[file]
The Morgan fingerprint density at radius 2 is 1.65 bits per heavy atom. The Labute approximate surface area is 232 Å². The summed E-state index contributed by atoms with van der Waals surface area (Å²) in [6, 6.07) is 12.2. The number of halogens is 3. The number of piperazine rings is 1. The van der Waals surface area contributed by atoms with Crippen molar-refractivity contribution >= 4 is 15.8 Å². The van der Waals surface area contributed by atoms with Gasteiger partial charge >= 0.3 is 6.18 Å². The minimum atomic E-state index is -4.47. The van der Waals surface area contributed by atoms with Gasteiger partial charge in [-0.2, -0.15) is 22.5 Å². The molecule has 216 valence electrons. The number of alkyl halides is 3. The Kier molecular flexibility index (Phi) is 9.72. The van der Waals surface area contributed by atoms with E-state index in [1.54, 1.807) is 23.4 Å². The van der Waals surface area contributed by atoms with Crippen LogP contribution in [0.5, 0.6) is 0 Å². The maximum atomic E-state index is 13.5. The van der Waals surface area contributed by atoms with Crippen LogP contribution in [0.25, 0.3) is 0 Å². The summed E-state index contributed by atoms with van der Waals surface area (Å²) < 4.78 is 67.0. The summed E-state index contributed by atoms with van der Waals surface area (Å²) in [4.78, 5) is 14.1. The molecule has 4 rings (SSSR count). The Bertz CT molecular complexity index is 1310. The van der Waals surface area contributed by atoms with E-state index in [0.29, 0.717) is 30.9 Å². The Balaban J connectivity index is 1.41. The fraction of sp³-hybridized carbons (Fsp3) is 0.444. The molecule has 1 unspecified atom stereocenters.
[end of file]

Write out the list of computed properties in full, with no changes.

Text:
The Morgan fingerprint density at radius 2 is 1.65 bits per heavy atom. The Labute approximate surface area is 232 Å². The summed E-state index contributed by atoms with van der Waals surface area (Å²) in [6, 6.07) is 12.2. The number of halogens is 3. The number of piperazine rings is 1. The van der Waals surface area contributed by atoms with Crippen molar-refractivity contribution >= 4 is 15.8 Å². The van der Waals surface area contributed by atoms with Gasteiger partial charge >= 0.3 is 6.18 Å². The minimum atomic E-state index is -4.47. The van der Waals surface area contributed by atoms with Gasteiger partial charge in [-0.2, -0.15) is 22.5 Å². The molecule has 216 valence electrons. The number of alkyl halides is 3. The Kier molecular flexibility index (Phi) is 9.72. The van der Waals surface area contributed by atoms with E-state index in [1.54, 1.807) is 23.4 Å². The van der Waals surface area contributed by atoms with Crippen LogP contribution in [0.5, 0.6) is 0 Å². The maximum atomic E-state index is 13.5. The van der Waals surface area contributed by atoms with Crippen LogP contribution in [0.25, 0.3) is 0 Å². The summed E-state index contributed by atoms with van der Waals surface area (Å²) < 4.78 is 67.0. The summed E-state index contributed by atoms with van der Waals surface area (Å²) in [4.78, 5) is 14.1. The molecule has 4 rings (SSSR count). The Bertz CT molecular complexity index is 1310. The van der Waals surface area contributed by atoms with E-state index in [0.29, 0.717) is 30.9 Å². The Balaban J connectivity index is 1.41. The fraction of sp³-hybridized carbons (Fsp3) is 0.444. The molecule has 1 unspecified atom stereocenters.